Pentagon war in Colombia - another Vietnam

CHICAGO - Deepening U.S. military involvement in Colombia is part and parcel of Washington's blueprint to politically and economically dominate all of Latin America, said panelists at a recent forum here. If allowed to continue, they said, the Pentagon's escalating involvement could well lead to another 'Vietnam-type conflict' of huge and uncontrollable proportions, spilling well beyond Colombia's borders.

'Plan Colombia and the Bush administration's Andean Initiative are aimed at violently suppressing the Colombian people's resistance to U.S. corporate policies,' said Sarah Staggs, a Chicago peace activist and member of the Communist Party's Peace and Solidarity Commission.

'These policies - and the policies embodied in 'free trade agreements,' like the proposed Free Trade Area of the Americas (FTAA) - have brought hunger and misery to the workers and peasants of Colombia for many years,' she said. 'The people of Colombia have been resisting these attacks on their living standards. Plan Colombia aims to crush their resistance by military force.'

Staggs said that 'Plan Colombia ends up being a direct attack on trade unionists, on agricultural workers and peasants, and certainly on those who have taken up arms to fight for a better life, like the Revolutionary Armed Forces of Colombia (FARC).'

'The so-called war on drugs,' she said, 'is simply a pretext for the U.S. waging what is basically a counterinsurgency war.'

Staggs cited the large number of assassinations of trade union leaders in Colombia as an illustration.

'On average, of every five trade unionists killed in the world today, three are killed in Colombia,' she said.

'In 2000, 129 trade unionists were killed, and some 72 have been assassinated this year alone. They've been brutally slain by paramilitary groups allied with the employers and the government.'

Staggs described the work of the United Steelworkers of America in exposing the case of the assassination of several workers at a Coca-Cola bottling plant as an important act of labor solidarity.

Citing the case of the Drummond Company, Staggs said that 'these same U.S. corporate policies have badly hurt the living standards of workers here in the U.S.' Drummond has closed five mines in Alabama since 1994, throwing thousands of coal miners out of work; it has simultaneously imported five million tons of lower-priced coal from its operations in Colombia.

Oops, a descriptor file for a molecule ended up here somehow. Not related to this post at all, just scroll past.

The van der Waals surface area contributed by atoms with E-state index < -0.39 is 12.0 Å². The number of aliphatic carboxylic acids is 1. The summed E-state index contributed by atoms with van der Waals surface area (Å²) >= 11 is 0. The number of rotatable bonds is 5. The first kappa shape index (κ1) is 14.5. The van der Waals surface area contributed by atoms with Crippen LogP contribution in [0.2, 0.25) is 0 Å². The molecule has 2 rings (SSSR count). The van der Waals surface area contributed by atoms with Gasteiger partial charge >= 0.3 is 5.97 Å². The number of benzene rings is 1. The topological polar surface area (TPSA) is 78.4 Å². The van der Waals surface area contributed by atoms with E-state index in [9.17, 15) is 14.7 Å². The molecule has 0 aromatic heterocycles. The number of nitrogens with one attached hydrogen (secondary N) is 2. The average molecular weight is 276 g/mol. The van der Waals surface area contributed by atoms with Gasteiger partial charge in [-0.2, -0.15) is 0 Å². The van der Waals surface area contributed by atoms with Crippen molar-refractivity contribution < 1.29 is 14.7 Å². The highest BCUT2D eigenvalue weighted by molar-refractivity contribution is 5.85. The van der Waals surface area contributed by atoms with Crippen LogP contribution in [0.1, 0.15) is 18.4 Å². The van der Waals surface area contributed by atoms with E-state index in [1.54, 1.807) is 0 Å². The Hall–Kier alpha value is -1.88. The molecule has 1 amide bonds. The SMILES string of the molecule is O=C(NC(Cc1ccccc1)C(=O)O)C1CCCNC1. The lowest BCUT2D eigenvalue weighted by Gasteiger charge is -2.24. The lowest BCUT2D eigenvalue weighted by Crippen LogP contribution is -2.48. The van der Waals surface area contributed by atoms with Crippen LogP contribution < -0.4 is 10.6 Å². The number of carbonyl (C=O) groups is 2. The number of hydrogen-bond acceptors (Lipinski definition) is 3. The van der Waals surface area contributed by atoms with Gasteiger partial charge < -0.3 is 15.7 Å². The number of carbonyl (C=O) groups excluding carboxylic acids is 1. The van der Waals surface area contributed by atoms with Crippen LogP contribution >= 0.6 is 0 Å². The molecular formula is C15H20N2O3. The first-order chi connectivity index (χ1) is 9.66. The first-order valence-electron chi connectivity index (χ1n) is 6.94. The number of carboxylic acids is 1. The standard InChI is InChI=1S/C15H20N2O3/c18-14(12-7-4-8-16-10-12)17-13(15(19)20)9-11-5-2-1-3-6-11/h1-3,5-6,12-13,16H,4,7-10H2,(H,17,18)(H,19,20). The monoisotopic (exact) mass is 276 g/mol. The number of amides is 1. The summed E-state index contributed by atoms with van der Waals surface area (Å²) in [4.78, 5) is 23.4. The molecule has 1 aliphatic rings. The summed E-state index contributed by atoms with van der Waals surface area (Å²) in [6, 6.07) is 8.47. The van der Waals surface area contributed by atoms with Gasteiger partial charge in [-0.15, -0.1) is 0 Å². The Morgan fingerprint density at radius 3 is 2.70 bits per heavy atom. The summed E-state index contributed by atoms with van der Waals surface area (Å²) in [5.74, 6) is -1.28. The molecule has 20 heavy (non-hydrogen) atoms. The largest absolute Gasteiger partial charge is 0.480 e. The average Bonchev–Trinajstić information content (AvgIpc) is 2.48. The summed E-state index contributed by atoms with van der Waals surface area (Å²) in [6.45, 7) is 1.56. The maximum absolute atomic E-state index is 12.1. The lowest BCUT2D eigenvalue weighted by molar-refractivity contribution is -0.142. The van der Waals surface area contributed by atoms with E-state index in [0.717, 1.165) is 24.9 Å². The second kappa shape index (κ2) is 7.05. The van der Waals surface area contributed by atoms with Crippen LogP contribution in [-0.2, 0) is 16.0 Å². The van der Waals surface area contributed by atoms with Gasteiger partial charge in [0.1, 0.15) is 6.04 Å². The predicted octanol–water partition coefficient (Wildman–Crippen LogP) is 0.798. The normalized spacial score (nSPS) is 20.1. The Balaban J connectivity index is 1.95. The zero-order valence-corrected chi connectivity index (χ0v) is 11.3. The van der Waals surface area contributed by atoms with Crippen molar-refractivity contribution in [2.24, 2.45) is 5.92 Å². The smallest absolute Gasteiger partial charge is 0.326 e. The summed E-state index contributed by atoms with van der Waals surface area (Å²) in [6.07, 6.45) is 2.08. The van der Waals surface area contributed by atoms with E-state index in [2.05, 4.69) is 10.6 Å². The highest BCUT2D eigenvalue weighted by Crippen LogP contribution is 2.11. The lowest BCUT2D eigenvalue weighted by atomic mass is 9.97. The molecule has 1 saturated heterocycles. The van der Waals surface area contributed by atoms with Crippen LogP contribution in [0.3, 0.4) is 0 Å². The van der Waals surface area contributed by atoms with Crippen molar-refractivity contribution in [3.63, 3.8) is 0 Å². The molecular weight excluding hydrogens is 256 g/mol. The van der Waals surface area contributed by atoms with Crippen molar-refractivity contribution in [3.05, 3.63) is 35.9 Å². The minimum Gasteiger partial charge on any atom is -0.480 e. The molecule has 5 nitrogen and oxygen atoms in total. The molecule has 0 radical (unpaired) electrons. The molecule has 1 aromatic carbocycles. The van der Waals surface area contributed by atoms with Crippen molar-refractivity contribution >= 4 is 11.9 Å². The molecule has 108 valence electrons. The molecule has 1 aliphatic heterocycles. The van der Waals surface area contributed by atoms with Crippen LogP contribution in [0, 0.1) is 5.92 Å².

Staggs called this 'a classic example of how globalization 'free trade' has nothing to do with improving the lot of working people in the U.S. and everything to do with creating more profitable operations for U.S. corporations abroad.'

Another panelist, Guillermo Cohen of the Colombia Solidarity Committee, gave a brief history of U.S. involvement in Colombia, and stressed how rapidly the U.S. deployment of advanced weaponry, private contractors and mercenaries, defoliation chemicals and aircraft has taken place over the past several months. Things are escalating quickly, he said, and the scale of the conflict is growing with each passing day.

Cohen also emphasized the geopolitical significance of Colombia - situated as it is next to Central America, the Caribbean and in a strategic region of South America - and how important its natural resources, particularly oil, are to the profits of U.S. corporations. This explains, he said, the intense interest of the U.S. elite in controlling Colombia's economy.

Jamie Owen Daniel, a University of Illinois professor and an executive board member of Chicago Jobs with Justice, described how the FTAA would dramatically expand upon the worst features of NAFTA.

'If allowed to pass,' she said, 'FTAA would remove all obstacles to the privatization of health, welfare, water, electricity, senior and environmental programs throughout the hemisphere. It would challenge every publicly funded program and strip away every safeguard that workers have in protecting their living standards.'

She urged a stepped-up fight against the FTAA and Fast Track negotiating authority sought by President Bush.

Tom Burke, a member of the Colombia Solidarity Committee and trade union activist, reported on the recent conference in solidarity with Colombia held in El Salvador. After a vivid account of encounters with other conference participants, including fellow trade unionists and human rights activists, he noted that world solidarity, while increasing, needs to be stepped up.

The forum was sponsored by the Oak Park and West Suburban Friends of the People's Weekly World.